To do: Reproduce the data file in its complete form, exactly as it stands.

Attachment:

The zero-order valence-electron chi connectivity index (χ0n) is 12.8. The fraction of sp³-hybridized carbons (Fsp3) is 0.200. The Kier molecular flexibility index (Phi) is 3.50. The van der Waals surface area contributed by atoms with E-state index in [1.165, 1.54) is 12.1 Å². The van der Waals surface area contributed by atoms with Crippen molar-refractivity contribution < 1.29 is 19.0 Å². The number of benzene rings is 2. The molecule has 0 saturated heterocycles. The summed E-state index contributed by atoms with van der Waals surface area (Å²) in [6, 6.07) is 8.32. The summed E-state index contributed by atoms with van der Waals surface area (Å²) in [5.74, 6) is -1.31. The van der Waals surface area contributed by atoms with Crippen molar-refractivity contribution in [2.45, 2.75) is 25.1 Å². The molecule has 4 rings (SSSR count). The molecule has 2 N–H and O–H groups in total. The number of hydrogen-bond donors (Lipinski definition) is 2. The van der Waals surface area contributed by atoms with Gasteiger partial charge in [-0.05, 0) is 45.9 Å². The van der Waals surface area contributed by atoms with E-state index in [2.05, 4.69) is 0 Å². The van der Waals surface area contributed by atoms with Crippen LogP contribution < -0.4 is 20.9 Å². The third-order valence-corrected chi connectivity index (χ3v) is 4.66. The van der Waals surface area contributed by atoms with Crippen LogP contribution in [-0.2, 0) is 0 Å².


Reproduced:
The zero-order valence-electron chi connectivity index (χ0n) is 12.8. The fraction of sp³-hybridized carbons (Fsp3) is 0.200. The Kier molecular flexibility index (Phi) is 3.50. The van der Waals surface area contributed by atoms with E-state index in [1.165, 1.54) is 12.1 Å². The van der Waals surface area contributed by atoms with Crippen molar-refractivity contribution < 1.29 is 19.0 Å². The number of benzene rings is 2. The molecule has 0 saturated heterocycles. The summed E-state index contributed by atoms with van der Waals surface area (Å²) in [6, 6.07) is 8.32. The summed E-state index contributed by atoms with van der Waals surface area (Å²) in [5.74, 6) is -1.31. The van der Waals surface area contributed by atoms with Crippen molar-refractivity contribution in [2.45, 2.75) is 25.1 Å². The molecule has 4 rings (SSSR count). The molecule has 2 N–H and O–H groups in total. The number of hydrogen-bond donors (Lipinski definition) is 2. The van der Waals surface area contributed by atoms with Gasteiger partial charge in [-0.05, 0) is 45.9 Å². The van der Waals surface area contributed by atoms with E-state index in [2.05, 4.69) is 0 Å². The van der Waals surface area contributed by atoms with Crippen LogP contribution < -0.4 is 20.9 Å². The third-order valence-corrected chi connectivity index (χ3v) is 4.66. The van der Waals surface area contributed by atoms with Crippen LogP contribution in [-0.2, 0) is 0 Å².